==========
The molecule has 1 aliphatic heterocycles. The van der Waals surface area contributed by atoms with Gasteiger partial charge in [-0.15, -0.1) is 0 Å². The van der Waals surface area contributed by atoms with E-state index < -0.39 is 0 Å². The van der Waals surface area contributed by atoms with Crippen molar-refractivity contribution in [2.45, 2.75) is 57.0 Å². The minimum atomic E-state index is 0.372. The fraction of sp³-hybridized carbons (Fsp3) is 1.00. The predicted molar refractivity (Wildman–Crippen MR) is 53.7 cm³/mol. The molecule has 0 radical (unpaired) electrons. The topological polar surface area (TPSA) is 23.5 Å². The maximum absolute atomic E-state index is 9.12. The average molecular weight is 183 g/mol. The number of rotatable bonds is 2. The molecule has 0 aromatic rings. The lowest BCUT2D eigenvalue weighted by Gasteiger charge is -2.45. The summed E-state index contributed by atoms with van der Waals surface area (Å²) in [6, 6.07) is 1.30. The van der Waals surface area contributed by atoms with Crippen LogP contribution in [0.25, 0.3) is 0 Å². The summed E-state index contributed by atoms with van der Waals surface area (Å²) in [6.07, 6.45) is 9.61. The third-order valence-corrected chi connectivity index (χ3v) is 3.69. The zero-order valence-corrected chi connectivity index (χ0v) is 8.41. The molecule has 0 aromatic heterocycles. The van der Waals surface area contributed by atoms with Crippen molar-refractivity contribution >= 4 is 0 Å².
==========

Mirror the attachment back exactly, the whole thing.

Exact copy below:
The molecule has 1 aliphatic heterocycles. The van der Waals surface area contributed by atoms with Gasteiger partial charge in [-0.15, -0.1) is 0 Å². The van der Waals surface area contributed by atoms with E-state index < -0.39 is 0 Å². The van der Waals surface area contributed by atoms with Crippen molar-refractivity contribution in [2.45, 2.75) is 57.0 Å². The minimum atomic E-state index is 0.372. The fraction of sp³-hybridized carbons (Fsp3) is 1.00. The predicted molar refractivity (Wildman–Crippen MR) is 53.7 cm³/mol. The molecule has 0 radical (unpaired) electrons. The topological polar surface area (TPSA) is 23.5 Å². The maximum absolute atomic E-state index is 9.12. The average molecular weight is 183 g/mol. The number of rotatable bonds is 2. The molecule has 0 aromatic rings. The lowest BCUT2D eigenvalue weighted by Gasteiger charge is -2.45. The summed E-state index contributed by atoms with van der Waals surface area (Å²) in [6, 6.07) is 1.30. The van der Waals surface area contributed by atoms with Crippen LogP contribution in [0.25, 0.3) is 0 Å². The summed E-state index contributed by atoms with van der Waals surface area (Å²) in [6.07, 6.45) is 9.61. The third-order valence-corrected chi connectivity index (χ3v) is 3.69. The zero-order valence-corrected chi connectivity index (χ0v) is 8.41. The molecule has 0 aromatic heterocycles. The van der Waals surface area contributed by atoms with Crippen molar-refractivity contribution >= 4 is 0 Å².